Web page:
Two of my large stanhopea species failed to flower well this summer. Not surprising, really, as they hadn’t been re-potted for about ten years, and their baskets were full of back-bulbs! I hadn’t bothered to re-pot while they continued to flower well but obviously the time had arrived when re-potting was essential. The main reason that I’d delayed this task was that many of the new growths had made their way between the struts of the wire basket, and large parts of the plant were growing outside the confines of the baskets. The only way to remove these plants without damage was first to dismantle the basket, using bolt cutters. An expensive exercise, if I hadn’t taken advantage of the council’s recent “hard rubbish” collection day to acquire several wire baskets that less frugal fellow residents had discarded! Next I needed to acquire suitable material to line the new baskets. Again, this was accomplished at no expense, thanks to the council’s generosity in providing several paperbark trees in a nearby street! These trees shed their outermost layers of bark in summer, and you can easily find the odd sheet lying on the nature strip. If you intend to strip a piece from the tree, perhaps you should do it at night, when you’re less easily recognised by the neighbours!

The only problem associated with the use of paperbark as a basket liner is in deciding how many layers one should use. Too few and the paperbark decays prematurely, allowing the potting mix to escape. Too many, and the descending flower spikes are unable to force their way through the liner. Short of re-potting your stanhopeas every year, there’s no way to determine how many spikes (if any) have aborted. I usually choose strips of bark about 1 mm thick and hope for the best!

If you need to buy new baskets, choose those with large gaps between the wires or bars. Stanhopea spikes have no sense, and are just as likely to head straight for the wires or bars, rather than for the gaps between them. As often as not, they then abort. Also, choose a shallow basket, rather than a deep one. The reason is that stanhopea spikes are said to abort if required to force their way through more than about 100 mm of potting mix before they encounter the liner. I overcome this difficulty, if deep baskets are the only ones available, by planting my stanhopeas near the edge of the basket, so that the flower spikes emerge through the side, rather than the bottom. In the past I’ve had satisfactory results using 5-10 mm pine bark as potting medium, but this year I’ve also potted a couple of my stanhopea divisions in a mix of the currently fashionable coconut husks and perlite (4:1).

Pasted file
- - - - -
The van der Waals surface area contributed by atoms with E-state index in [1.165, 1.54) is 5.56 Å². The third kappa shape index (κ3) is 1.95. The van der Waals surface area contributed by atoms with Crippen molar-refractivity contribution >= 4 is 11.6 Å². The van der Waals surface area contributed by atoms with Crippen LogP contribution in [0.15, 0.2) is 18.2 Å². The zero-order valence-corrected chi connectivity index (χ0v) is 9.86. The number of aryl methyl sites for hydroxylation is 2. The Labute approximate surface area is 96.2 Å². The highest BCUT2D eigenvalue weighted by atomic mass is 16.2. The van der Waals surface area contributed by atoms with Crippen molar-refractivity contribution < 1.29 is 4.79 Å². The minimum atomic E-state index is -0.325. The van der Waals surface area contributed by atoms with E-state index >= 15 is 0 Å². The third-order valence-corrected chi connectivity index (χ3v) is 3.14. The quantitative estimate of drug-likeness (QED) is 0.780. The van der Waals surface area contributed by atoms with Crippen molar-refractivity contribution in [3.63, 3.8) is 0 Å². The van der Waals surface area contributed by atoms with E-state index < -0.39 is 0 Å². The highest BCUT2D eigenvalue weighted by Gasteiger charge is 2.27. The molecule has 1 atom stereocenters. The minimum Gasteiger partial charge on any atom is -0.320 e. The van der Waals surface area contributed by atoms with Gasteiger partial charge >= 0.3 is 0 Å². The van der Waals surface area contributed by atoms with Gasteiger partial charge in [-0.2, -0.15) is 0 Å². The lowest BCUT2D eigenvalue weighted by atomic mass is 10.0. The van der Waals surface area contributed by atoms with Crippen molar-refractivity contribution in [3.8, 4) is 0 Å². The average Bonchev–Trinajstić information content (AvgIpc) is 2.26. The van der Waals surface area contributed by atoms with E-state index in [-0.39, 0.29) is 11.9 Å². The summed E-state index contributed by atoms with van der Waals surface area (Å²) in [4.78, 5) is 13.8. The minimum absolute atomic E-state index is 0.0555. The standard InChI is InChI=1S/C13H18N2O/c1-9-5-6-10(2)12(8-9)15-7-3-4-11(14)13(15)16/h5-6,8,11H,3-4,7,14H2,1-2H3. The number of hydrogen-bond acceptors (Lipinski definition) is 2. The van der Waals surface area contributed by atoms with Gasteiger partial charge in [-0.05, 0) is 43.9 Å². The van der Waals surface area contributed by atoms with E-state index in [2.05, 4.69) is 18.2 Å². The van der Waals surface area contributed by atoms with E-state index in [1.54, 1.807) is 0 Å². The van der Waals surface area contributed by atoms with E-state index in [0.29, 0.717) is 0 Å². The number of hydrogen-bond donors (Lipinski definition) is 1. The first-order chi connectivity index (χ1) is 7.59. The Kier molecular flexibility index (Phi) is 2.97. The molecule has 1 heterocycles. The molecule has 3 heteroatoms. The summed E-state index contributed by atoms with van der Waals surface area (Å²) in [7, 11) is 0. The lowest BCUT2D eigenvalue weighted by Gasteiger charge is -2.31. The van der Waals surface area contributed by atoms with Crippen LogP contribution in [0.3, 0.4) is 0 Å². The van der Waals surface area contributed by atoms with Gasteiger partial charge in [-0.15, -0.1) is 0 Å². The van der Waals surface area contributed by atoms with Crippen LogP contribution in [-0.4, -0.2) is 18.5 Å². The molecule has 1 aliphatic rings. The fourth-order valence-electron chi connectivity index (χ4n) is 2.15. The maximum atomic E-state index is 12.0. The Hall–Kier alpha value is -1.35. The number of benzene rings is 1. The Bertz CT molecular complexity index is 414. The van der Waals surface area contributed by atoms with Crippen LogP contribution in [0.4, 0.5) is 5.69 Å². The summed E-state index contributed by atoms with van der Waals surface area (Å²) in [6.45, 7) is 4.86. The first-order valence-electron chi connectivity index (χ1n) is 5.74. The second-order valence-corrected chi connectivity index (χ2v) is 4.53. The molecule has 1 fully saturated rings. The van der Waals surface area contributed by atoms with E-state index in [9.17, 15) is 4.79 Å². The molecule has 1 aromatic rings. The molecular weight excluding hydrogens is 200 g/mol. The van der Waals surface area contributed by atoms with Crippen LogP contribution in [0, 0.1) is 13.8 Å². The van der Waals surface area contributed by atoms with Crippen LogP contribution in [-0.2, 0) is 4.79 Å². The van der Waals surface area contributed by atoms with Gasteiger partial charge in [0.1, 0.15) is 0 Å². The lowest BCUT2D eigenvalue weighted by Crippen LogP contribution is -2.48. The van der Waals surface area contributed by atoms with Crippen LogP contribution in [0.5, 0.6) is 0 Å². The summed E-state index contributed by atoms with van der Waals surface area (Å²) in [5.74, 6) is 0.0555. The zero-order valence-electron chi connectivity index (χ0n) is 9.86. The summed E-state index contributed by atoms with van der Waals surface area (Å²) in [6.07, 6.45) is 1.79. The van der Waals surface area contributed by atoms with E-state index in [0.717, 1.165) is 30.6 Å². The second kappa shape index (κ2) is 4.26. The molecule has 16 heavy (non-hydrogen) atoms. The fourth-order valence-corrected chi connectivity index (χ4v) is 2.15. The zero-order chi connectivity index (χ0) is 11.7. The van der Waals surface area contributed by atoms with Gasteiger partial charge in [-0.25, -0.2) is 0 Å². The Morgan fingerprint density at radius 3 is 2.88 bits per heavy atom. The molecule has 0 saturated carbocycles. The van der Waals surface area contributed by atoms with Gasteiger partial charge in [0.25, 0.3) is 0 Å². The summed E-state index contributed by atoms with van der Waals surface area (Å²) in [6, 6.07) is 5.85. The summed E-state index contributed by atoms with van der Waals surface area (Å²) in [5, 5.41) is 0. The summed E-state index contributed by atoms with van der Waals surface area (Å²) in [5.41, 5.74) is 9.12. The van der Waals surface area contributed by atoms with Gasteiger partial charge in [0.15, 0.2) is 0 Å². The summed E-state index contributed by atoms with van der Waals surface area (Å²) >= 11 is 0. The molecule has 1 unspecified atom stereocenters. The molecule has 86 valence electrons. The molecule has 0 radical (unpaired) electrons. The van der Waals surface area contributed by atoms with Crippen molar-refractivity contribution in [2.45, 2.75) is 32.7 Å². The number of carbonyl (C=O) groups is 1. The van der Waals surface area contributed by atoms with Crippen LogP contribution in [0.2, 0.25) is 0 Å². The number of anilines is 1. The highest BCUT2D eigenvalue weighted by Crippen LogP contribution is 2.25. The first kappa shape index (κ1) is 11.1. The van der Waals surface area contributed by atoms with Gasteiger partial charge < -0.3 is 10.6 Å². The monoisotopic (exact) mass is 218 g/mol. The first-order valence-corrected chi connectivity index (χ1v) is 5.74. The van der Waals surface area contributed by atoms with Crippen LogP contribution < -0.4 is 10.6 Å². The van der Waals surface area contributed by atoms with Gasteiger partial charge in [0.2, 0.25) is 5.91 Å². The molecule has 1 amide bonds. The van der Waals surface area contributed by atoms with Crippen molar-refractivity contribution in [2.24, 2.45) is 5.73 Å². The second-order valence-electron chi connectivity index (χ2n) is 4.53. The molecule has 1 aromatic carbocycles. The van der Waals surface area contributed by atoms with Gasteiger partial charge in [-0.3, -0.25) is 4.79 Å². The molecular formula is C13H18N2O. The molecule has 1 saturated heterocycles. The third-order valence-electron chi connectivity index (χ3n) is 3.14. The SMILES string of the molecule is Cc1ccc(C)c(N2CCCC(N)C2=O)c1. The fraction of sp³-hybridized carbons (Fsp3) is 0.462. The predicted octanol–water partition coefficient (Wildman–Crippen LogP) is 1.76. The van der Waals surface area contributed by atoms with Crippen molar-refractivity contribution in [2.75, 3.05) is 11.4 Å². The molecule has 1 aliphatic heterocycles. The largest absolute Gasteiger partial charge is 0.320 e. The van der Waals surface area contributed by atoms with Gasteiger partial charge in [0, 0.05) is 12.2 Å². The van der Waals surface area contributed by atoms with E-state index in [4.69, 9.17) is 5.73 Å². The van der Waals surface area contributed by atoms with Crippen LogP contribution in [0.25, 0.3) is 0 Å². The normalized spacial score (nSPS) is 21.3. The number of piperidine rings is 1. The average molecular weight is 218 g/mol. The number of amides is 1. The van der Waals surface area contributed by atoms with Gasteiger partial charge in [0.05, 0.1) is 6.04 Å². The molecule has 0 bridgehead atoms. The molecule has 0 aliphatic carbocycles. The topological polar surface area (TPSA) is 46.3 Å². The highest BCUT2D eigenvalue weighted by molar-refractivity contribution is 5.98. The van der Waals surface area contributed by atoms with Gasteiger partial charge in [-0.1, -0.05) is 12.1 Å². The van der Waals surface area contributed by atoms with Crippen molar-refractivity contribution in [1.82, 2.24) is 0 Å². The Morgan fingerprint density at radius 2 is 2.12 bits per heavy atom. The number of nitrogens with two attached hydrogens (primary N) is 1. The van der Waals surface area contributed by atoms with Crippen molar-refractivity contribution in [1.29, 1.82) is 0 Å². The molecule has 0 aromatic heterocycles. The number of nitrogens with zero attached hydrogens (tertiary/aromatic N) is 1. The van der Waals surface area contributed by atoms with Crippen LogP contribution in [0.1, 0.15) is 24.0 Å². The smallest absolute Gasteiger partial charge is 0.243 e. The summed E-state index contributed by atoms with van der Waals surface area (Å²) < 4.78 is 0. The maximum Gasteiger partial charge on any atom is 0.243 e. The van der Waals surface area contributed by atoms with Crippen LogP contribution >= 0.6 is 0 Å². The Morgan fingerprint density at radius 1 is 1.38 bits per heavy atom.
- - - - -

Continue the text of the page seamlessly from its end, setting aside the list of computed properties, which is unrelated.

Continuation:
My baskets are hung from the shade-house roof, above the cymbidiums. Only a few stanhopeas are suitable for shade-house culture in Melbourne, most needing the luxury of a heated glasshouse during the colder months. Stanhopea nigroviolacea, S. tigrina and S. wardii flower well for me in the shade-house and S. oculata may also be OK, although my immature plant has flowered only once, last year. The hybrid Stanhopea Spindleriana (S. oculata x S. tigrina) also grows and flowers well without heat. Incidentally, this hybrid was first made 120 years ago (by the English nurseryman James Veitch in 1885).

Stanhopea flowers may last a few days only but they create more interest in that short time than do many other orchids that last for weeks. It’s an achievement when one succeeds in bringing a flowering stanhopea to an orchid meeting. By the law of averages, it happens only once every ten years, if you grow only one plant and belong to only one society! Transporting stanhopeas without damage to their pendant flowers is a challenge; new growers will soon discover that it’s necessary to drive with the car windows open to avoid choking on the overpowering “perfume”.